Maria Luisa S. Sequeira-Lopez, MD
A main goal of our research program is to define the precise cellular origin and mechanisms whereby renal precursor cells lead to the successful formation of the renal arterial tree, without which there is no functioning kidney. We hypothesize that the embryonic renal stromal compartment has at least two distinct early progenitor cells that give rise to all other cells of the kidney arterioles and their perivascular compartment: 1) A precursor of hemogenic endothelium (Scl+, hemangioblast) capable of giving rise to erythroid and endothelial cells (ECs) of the renal arteriole and 2) A Foxd1+ cell from which all other vascular and perivascular/adventitial cells originate. Further, renal hemangioblasts may give rise to Flk1+ precursors that in turn may contribute not only hemogenic ECs but also vascular SMCs.
The lineage relationship among all these cell types has not been clarified and the mechanisms underlying the differentiation and assembly of the kidney arterioles are unclear. Sphingosine 1-phosphate (S1P) is a bioactive sphingolipid metabolite crucial in many biological processes, including angiogenesis. S1P1 and S1P3 are highly expressed in precursors and definitive cells of the kidney arteriole and may play an important role in the differentiation and assembly of arteriolar cells. We are currently testing two interrelated hypotheses: 1) The renal arterial tree originates from hemogenic and non-hemogenic- stromal cell precursors 2) Locally generated S1P (by hemogenic endothelium) interacting with S1P1 and S1P3 receptors is crucial for the maturation and assembly of the renal arterioles. There is currently very limited information regarding the crucial events that govern the morphogenesis of the renal arterial tree. This work aims to solve an existing challenge and generate new and exciting information of relevance to the fields of regeneration and hemo-vascular development with the potential to benefit children and adults with kidney and vascular diseases.
Obstructive nephropathy is the leading identifiable cause of renal failure in children. However, current management is limited to surgical release of obstruction, which often fails to prevent progression. Our research program aims to investigate the underlying renal cellular mechanisms, using a model of reversible variable chronic partial unilateral ureteral obstruction (UUO) in the neonatal mouse, which parallels urinary tract obstruction in the human fetus. Rather than the existing paradigm of using renal interstitial fibrosis as an experimental end-point, we are examining the injury to the glomerulotubular junction. Death of epithelial cells in this nephron segment is an important but under-recognized pathway that leads to the formation of atubular glomeruli (ATG) and aglomerular tubules. Persistent UUO in the neonatal mouse leads to widespread formation of ATG, and early release of the obstruction stops this process, allowing significant remodeling of the renal parenchyma. We are currently trying to understand the role of the Notch signaling pathway (receptors and ligands) in the generation of ATG and in the remodeling/regeneration process after release of obstruction. Elucidation of mechanisms of tubular injury, rather than of extracellular matrix deposition may lead to the development of new therapies to allow slowing or reversal of progression that occurs prior to the development of interstitial fibrosis.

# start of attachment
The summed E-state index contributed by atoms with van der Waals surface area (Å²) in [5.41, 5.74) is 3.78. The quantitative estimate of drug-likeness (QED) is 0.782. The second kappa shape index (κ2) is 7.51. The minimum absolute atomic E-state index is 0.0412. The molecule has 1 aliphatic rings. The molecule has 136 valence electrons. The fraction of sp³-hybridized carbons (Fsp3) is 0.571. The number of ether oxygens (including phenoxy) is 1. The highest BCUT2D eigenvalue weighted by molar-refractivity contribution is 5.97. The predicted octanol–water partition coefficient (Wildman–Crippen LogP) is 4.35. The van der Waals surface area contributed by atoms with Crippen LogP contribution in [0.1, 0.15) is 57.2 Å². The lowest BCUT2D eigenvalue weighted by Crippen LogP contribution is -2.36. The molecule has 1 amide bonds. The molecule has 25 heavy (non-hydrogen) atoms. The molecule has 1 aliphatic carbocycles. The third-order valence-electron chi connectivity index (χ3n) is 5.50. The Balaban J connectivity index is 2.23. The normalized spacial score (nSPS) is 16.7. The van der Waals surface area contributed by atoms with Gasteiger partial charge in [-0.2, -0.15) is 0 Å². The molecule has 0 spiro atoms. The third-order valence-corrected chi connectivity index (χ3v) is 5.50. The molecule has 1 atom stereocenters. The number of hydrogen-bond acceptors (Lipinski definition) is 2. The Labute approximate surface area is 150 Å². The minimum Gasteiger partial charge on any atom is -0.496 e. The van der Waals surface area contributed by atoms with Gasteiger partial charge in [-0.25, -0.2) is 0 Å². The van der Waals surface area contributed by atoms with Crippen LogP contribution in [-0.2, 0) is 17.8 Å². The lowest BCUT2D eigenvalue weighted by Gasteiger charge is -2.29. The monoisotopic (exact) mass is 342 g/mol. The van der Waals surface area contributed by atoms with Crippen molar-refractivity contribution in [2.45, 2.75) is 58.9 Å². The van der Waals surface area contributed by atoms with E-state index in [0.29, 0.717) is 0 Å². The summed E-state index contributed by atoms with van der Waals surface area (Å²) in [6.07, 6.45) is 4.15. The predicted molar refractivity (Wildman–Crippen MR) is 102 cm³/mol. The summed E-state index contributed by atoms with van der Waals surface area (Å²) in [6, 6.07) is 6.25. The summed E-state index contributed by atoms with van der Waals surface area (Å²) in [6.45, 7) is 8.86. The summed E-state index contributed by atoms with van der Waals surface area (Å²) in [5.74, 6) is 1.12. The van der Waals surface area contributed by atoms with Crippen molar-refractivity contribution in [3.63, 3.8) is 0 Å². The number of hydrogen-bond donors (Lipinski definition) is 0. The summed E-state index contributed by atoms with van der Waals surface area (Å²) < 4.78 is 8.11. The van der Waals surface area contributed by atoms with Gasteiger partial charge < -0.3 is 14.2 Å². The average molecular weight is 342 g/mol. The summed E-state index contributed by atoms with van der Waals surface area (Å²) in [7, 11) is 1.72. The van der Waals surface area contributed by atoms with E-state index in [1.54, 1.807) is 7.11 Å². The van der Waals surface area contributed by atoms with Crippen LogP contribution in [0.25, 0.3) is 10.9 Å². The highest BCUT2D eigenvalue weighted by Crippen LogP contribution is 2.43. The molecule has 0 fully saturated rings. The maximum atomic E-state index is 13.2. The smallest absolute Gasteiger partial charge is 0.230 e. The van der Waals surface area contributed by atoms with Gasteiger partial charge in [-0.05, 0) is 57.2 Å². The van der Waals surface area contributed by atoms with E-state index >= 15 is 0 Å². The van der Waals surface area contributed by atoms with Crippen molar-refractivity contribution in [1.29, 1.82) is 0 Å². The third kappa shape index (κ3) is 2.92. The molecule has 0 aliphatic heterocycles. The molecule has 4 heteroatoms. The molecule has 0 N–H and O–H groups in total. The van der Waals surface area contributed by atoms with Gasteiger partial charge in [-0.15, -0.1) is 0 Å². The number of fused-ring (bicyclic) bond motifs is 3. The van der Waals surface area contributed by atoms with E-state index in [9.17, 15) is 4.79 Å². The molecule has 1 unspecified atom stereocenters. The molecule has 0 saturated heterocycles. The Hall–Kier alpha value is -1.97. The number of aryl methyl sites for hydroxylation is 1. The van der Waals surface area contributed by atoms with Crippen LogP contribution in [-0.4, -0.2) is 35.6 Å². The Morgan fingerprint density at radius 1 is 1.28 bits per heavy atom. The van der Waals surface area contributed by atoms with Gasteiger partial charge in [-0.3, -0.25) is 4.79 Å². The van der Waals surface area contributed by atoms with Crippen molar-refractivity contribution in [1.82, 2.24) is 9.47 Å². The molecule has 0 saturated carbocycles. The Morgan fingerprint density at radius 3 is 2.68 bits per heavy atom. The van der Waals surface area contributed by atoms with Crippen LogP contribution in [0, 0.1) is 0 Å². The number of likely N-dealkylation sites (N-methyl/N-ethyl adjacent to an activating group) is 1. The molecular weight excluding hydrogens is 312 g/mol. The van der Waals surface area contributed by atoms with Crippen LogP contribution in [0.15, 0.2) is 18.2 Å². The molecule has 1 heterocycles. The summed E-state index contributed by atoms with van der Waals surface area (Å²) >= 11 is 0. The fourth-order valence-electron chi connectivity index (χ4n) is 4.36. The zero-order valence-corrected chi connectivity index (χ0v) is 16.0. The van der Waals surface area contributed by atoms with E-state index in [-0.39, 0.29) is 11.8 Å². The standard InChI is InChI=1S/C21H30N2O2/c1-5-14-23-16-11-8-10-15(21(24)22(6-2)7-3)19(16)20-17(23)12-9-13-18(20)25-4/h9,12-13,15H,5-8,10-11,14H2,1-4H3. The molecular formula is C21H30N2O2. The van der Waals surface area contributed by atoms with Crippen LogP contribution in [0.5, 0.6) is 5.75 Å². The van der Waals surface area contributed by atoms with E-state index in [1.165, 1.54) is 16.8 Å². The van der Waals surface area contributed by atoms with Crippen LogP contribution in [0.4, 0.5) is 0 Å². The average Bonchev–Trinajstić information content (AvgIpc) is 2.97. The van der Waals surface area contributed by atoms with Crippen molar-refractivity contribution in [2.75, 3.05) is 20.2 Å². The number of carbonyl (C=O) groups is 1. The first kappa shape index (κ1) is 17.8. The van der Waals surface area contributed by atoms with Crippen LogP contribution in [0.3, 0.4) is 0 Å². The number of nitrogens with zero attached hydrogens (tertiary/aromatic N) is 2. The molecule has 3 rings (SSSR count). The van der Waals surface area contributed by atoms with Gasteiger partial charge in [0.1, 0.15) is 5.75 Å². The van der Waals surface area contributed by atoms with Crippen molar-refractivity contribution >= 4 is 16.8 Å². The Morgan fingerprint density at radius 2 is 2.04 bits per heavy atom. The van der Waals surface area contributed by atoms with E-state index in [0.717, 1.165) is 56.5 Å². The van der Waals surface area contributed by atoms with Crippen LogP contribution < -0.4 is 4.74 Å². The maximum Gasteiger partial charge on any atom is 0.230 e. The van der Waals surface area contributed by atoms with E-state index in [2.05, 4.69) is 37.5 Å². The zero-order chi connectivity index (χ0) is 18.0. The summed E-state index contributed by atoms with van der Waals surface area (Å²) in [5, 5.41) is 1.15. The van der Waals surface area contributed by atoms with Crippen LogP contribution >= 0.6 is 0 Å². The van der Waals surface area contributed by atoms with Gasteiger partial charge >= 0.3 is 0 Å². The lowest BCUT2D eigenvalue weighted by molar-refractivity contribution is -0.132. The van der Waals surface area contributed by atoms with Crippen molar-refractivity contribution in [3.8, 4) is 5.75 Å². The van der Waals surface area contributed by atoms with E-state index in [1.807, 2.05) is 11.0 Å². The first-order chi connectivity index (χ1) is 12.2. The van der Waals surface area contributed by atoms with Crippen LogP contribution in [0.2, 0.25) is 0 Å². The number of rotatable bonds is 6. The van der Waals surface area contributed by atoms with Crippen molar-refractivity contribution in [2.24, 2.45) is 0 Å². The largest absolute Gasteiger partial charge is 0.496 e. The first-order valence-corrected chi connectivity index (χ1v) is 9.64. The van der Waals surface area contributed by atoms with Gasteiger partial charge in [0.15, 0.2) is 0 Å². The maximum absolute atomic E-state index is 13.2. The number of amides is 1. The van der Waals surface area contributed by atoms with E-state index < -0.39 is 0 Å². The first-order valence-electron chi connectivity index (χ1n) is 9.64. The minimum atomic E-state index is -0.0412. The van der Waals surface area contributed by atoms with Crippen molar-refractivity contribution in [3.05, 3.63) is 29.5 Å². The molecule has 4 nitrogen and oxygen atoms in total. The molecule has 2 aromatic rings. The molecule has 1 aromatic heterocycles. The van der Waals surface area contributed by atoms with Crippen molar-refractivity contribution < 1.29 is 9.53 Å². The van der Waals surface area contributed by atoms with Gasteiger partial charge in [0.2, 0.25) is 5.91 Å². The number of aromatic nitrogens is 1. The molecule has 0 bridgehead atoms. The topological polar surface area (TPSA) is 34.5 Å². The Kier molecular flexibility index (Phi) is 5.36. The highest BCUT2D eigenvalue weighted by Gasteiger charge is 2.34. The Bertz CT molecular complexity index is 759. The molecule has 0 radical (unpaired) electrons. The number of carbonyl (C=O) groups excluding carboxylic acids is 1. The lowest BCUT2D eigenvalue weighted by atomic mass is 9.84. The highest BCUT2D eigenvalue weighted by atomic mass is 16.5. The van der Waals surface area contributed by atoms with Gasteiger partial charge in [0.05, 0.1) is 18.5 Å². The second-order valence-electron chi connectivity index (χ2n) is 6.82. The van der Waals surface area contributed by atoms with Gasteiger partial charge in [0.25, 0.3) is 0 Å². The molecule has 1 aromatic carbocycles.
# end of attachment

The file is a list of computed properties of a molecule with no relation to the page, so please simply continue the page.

Additional major projects performed in collaboration with Dr. Gomez and Dr. Belyea include:
1) Defining the origin, fate and function of renin precursors in extra renal tissues.
2) Understanding the role of renin precursors in normal and neoplastic hematopoiesis.